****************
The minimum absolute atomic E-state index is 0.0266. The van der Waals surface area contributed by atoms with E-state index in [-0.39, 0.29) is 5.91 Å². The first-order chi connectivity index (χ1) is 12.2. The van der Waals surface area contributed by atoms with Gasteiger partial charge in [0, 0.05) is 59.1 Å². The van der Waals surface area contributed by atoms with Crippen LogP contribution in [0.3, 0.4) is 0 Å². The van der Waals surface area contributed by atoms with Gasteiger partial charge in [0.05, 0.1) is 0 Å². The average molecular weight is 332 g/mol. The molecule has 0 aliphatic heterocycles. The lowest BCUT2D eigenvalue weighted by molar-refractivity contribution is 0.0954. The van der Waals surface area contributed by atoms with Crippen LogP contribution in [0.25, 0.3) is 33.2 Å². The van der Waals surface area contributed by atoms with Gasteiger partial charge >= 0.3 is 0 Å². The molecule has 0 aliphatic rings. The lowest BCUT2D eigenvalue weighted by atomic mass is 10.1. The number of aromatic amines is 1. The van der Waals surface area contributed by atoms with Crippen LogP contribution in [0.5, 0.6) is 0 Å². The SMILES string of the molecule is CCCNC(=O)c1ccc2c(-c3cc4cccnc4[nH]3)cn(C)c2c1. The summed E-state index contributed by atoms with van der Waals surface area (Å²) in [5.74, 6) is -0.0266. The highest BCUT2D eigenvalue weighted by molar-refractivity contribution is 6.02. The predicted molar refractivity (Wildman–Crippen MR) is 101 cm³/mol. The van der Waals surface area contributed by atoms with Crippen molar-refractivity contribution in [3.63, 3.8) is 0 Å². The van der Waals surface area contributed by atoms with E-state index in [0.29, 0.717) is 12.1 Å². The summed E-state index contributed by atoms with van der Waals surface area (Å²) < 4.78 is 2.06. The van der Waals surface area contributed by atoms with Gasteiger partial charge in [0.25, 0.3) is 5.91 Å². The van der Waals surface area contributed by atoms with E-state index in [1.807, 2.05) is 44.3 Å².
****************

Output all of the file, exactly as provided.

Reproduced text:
The minimum absolute atomic E-state index is 0.0266. The van der Waals surface area contributed by atoms with E-state index in [-0.39, 0.29) is 5.91 Å². The first-order chi connectivity index (χ1) is 12.2. The van der Waals surface area contributed by atoms with Gasteiger partial charge in [0, 0.05) is 59.1 Å². The van der Waals surface area contributed by atoms with Crippen LogP contribution in [0.3, 0.4) is 0 Å². The van der Waals surface area contributed by atoms with Gasteiger partial charge in [0.05, 0.1) is 0 Å². The average molecular weight is 332 g/mol. The molecule has 0 aliphatic heterocycles. The lowest BCUT2D eigenvalue weighted by molar-refractivity contribution is 0.0954. The van der Waals surface area contributed by atoms with Crippen LogP contribution in [0.25, 0.3) is 33.2 Å². The van der Waals surface area contributed by atoms with Gasteiger partial charge >= 0.3 is 0 Å². The molecule has 0 aliphatic rings. The lowest BCUT2D eigenvalue weighted by atomic mass is 10.1. The number of aromatic amines is 1. The van der Waals surface area contributed by atoms with Crippen LogP contribution in [0.5, 0.6) is 0 Å². The SMILES string of the molecule is CCCNC(=O)c1ccc2c(-c3cc4cccnc4[nH]3)cn(C)c2c1. The summed E-state index contributed by atoms with van der Waals surface area (Å²) in [5.74, 6) is -0.0266. The highest BCUT2D eigenvalue weighted by molar-refractivity contribution is 6.02. The predicted molar refractivity (Wildman–Crippen MR) is 101 cm³/mol. The van der Waals surface area contributed by atoms with Crippen molar-refractivity contribution in [3.63, 3.8) is 0 Å². The van der Waals surface area contributed by atoms with E-state index in [0.29, 0.717) is 12.1 Å². The summed E-state index contributed by atoms with van der Waals surface area (Å²) < 4.78 is 2.06. The van der Waals surface area contributed by atoms with Gasteiger partial charge in [0.25, 0.3) is 5.91 Å². The van der Waals surface area contributed by atoms with E-state index in [1.807, 2.05) is 44.3 Å².